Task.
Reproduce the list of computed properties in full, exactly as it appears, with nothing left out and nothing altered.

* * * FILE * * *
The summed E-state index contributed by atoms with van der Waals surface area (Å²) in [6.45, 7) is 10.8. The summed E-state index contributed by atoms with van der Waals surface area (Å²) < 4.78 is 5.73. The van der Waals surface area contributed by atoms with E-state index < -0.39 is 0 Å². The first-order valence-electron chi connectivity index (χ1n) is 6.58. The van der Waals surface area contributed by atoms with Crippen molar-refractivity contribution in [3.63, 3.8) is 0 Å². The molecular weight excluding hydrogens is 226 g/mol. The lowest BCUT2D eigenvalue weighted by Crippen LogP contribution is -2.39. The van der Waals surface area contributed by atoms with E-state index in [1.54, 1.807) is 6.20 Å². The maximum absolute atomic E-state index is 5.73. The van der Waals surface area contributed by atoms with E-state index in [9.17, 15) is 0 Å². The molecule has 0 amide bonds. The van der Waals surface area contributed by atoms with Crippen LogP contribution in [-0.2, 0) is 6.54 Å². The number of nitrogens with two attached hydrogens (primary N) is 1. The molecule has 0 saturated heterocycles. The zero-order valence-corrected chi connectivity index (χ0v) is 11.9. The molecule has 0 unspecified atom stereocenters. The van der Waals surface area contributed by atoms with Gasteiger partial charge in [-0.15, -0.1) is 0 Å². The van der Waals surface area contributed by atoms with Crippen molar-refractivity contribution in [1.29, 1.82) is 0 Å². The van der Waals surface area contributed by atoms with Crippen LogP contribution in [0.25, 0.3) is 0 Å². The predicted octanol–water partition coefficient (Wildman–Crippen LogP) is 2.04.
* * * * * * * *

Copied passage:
The summed E-state index contributed by atoms with van der Waals surface area (Å²) in [6.45, 7) is 10.8. The summed E-state index contributed by atoms with van der Waals surface area (Å²) < 4.78 is 5.73. The van der Waals surface area contributed by atoms with E-state index < -0.39 is 0 Å². The first-order valence-electron chi connectivity index (χ1n) is 6.58. The van der Waals surface area contributed by atoms with Crippen molar-refractivity contribution in [3.63, 3.8) is 0 Å². The molecular weight excluding hydrogens is 226 g/mol. The lowest BCUT2D eigenvalue weighted by Crippen LogP contribution is -2.39. The van der Waals surface area contributed by atoms with E-state index in [1.54, 1.807) is 6.20 Å². The maximum absolute atomic E-state index is 5.73. The van der Waals surface area contributed by atoms with E-state index in [9.17, 15) is 0 Å². The molecule has 0 amide bonds. The van der Waals surface area contributed by atoms with Crippen LogP contribution in [-0.2, 0) is 6.54 Å². The number of nitrogens with two attached hydrogens (primary N) is 1. The molecule has 0 saturated heterocycles. The zero-order valence-corrected chi connectivity index (χ0v) is 11.9. The molecule has 0 unspecified atom stereocenters. The van der Waals surface area contributed by atoms with Gasteiger partial charge in [-0.15, -0.1) is 0 Å². The van der Waals surface area contributed by atoms with Crippen molar-refractivity contribution in [1.29, 1.82) is 0 Å². The van der Waals surface area contributed by atoms with Crippen LogP contribution in [0.25, 0.3) is 0 Å². The predicted octanol–water partition coefficient (Wildman–Crippen LogP) is 2.04.